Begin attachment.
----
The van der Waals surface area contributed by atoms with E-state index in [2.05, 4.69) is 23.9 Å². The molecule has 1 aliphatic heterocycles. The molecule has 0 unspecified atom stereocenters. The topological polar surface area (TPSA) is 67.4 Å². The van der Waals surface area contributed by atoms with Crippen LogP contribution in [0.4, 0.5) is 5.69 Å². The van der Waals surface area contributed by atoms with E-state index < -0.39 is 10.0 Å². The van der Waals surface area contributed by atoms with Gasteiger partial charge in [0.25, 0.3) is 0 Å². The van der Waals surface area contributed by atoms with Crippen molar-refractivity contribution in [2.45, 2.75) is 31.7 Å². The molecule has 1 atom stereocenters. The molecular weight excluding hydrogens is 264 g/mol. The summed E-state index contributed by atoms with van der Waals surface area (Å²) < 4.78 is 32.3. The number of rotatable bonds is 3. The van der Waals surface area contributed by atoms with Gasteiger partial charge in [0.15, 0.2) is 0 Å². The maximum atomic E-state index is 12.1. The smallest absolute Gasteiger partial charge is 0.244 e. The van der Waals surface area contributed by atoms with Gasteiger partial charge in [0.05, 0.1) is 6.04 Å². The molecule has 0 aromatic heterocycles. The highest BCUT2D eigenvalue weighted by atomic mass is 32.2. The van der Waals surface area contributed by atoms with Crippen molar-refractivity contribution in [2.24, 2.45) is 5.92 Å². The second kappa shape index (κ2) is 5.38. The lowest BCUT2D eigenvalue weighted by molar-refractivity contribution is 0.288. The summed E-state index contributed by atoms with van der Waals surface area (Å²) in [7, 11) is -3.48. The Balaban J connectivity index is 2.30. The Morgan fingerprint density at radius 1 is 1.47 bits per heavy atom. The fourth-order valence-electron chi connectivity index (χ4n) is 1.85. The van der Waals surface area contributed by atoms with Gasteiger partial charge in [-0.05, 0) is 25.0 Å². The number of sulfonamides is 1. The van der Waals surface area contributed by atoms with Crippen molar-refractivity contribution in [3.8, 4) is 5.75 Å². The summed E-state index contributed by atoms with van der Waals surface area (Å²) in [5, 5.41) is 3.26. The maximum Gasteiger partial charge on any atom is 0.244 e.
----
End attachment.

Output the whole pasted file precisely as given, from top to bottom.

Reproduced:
The van der Waals surface area contributed by atoms with E-state index in [2.05, 4.69) is 23.9 Å². The molecule has 1 aliphatic heterocycles. The molecule has 0 unspecified atom stereocenters. The topological polar surface area (TPSA) is 67.4 Å². The van der Waals surface area contributed by atoms with Crippen LogP contribution in [0.4, 0.5) is 5.69 Å². The van der Waals surface area contributed by atoms with E-state index < -0.39 is 10.0 Å². The van der Waals surface area contributed by atoms with Gasteiger partial charge in [0.25, 0.3) is 0 Å². The van der Waals surface area contributed by atoms with Crippen molar-refractivity contribution in [2.45, 2.75) is 31.7 Å². The molecule has 1 atom stereocenters. The molecular weight excluding hydrogens is 264 g/mol. The summed E-state index contributed by atoms with van der Waals surface area (Å²) < 4.78 is 32.3. The number of rotatable bonds is 3. The van der Waals surface area contributed by atoms with Gasteiger partial charge in [0.15, 0.2) is 0 Å². The maximum atomic E-state index is 12.1. The smallest absolute Gasteiger partial charge is 0.244 e. The van der Waals surface area contributed by atoms with Gasteiger partial charge in [0.05, 0.1) is 6.04 Å². The molecule has 0 aromatic heterocycles. The highest BCUT2D eigenvalue weighted by atomic mass is 32.2. The van der Waals surface area contributed by atoms with Crippen molar-refractivity contribution in [2.24, 2.45) is 5.92 Å². The second kappa shape index (κ2) is 5.38. The lowest BCUT2D eigenvalue weighted by molar-refractivity contribution is 0.288. The summed E-state index contributed by atoms with van der Waals surface area (Å²) in [7, 11) is -3.48. The Balaban J connectivity index is 2.30. The Morgan fingerprint density at radius 1 is 1.47 bits per heavy atom. The fourth-order valence-electron chi connectivity index (χ4n) is 1.85. The van der Waals surface area contributed by atoms with Gasteiger partial charge in [-0.05, 0) is 25.0 Å². The number of sulfonamides is 1. The van der Waals surface area contributed by atoms with Crippen molar-refractivity contribution in [3.8, 4) is 5.75 Å². The summed E-state index contributed by atoms with van der Waals surface area (Å²) in [5, 5.41) is 3.26. The maximum Gasteiger partial charge on any atom is 0.244 e.